Scientists at The Pirbright Institute have shown that the strain of bluetongue virus (BTV) currently circulating in France poses a threat to susceptible animals in Europe, despite causing less clinical disease than the original BTV-8 strain responsible for the first UK bluetongue outbreak in 2007.
The 2006-2009 European outbreak of BTV-8 was the most costly epidemic of the virus in recorded history. Anecdotal evidence had suggested the BTV-8 strain currently circulating in France, which re-emerged in 2015, is not as severe as the original BTV-8. However, the impact on susceptible animals and ability to be transmitted had not been directly compared between the two strains.
Pirbright scientists therefore assessed several properties of the re-emerging BTV-8 strain, which could help them understand how the virus might affect animals and the economy were it to spread to countries that had not experienced the original outbreak.
“We found that sheep infected with the re-emerged strain had lower concentrations of virus in their blood for a shorter period of time when compared to an original strain from the 2007 UK outbreak of BTV-8. Midge infection was also reduced, which is important as they transmit BTV between animals.” said Dr Carrie Batten, Head of the Non-Vesicular Disease Reference Laboratory at Pirbright.
“Milder clinical signs were observed in sheep infected by the re-emerged strain, although one developed acute lameness later during infection, which shows that the re-emerged strain can still severely impact sheep that have not been vaccinated or previously exposed to the virus”, Dr Batten continued.
These findings, published in Transboundary and Emerging Diseases, are consistent with the anecdotal reports of milder clinical signs in susceptible animals, and relatively slow spread of the re-emerged BTV-8 strain since circulation was first detected in France in August 2015, although spread into Germany has recently been seen.
However, many virus infections, including BTV, often lead to milder clinical disease under highly controlled experimental conditions. Increased disease may be seen on farms that have different breeds and age groups which are exposed to environmental stress and other infections. Development of more chronic clinical signs such a lameness and weight loss late in infection is a key feature of BTV and often more severe under natural farming conditions.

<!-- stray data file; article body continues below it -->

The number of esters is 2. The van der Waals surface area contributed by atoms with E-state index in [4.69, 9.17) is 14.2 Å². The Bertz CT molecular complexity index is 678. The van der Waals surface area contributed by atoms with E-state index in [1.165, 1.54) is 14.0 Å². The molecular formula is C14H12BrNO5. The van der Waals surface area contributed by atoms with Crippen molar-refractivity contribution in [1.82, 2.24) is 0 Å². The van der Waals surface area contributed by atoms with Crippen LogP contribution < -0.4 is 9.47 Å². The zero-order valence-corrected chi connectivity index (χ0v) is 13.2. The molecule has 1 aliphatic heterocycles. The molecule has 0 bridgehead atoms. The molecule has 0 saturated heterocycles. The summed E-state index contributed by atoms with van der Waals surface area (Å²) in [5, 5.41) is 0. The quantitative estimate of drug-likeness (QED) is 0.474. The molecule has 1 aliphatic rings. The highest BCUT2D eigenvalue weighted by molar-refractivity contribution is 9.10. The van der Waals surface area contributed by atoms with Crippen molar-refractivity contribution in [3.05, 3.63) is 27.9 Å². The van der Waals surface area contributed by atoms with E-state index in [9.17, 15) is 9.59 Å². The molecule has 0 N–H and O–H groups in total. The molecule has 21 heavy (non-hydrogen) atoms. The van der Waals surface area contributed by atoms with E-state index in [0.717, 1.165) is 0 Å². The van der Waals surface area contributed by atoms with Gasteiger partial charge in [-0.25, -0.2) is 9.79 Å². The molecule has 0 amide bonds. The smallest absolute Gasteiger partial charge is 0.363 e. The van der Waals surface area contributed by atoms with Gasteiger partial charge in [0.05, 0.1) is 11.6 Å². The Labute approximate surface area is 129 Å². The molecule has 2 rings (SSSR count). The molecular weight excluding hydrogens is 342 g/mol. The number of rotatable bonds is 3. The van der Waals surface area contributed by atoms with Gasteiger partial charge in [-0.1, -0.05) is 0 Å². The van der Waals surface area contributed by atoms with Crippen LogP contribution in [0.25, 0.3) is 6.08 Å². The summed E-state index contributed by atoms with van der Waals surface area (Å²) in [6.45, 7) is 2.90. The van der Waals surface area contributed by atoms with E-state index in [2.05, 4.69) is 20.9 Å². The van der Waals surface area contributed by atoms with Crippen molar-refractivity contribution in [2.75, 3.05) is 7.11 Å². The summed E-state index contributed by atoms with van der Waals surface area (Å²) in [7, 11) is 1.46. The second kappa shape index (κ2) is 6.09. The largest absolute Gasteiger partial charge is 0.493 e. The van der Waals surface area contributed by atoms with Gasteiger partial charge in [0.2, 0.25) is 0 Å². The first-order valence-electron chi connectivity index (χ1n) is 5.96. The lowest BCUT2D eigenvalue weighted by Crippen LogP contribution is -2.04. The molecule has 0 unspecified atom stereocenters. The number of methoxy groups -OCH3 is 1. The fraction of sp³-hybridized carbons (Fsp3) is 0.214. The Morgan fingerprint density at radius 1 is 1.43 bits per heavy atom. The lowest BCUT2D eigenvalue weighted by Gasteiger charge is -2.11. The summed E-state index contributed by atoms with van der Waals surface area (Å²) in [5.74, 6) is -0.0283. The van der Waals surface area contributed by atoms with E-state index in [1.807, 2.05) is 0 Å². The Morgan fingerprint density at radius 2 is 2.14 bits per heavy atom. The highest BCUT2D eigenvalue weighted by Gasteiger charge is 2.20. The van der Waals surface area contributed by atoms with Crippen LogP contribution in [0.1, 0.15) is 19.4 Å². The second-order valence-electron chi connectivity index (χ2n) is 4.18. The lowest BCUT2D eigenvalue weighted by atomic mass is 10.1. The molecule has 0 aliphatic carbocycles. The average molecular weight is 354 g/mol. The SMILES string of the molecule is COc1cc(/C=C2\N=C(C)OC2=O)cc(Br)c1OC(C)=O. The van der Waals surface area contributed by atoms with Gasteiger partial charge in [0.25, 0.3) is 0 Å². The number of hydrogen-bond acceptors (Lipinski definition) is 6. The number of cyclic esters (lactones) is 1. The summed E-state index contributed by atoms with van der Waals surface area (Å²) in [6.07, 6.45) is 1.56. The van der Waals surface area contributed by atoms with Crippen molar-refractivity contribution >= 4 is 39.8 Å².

Recent reports that the re-emerged BTV-8 strain might be able to cross the bovine placenta in infected dams and cause birth defects in unborn calves would also increase the disease threat of this strain. Coupled with animal movement restrictions, it is probable that future incursions of the re-emerged BTV-8 will have an economic impact on the UK livestock industry.
“As the World Organisation for Animal Health (OIE) and National Reference Laboratory for bluetongue, it is important we understand the risks associated with circulating bluetongue strains that could affect our livestock”, added Dr Batten. “Our labs have already detected several imports of bluetongue infected animals to the UK in the past year, as part of the UKs robust post-import checks. Although none of these have led to an outbreak in the UK, it is crucial that we understand how the current strain may affect the wellbeing of susceptible animals, in addition to helping us prepare appropriate control measures should an outbreak occur in the UK.”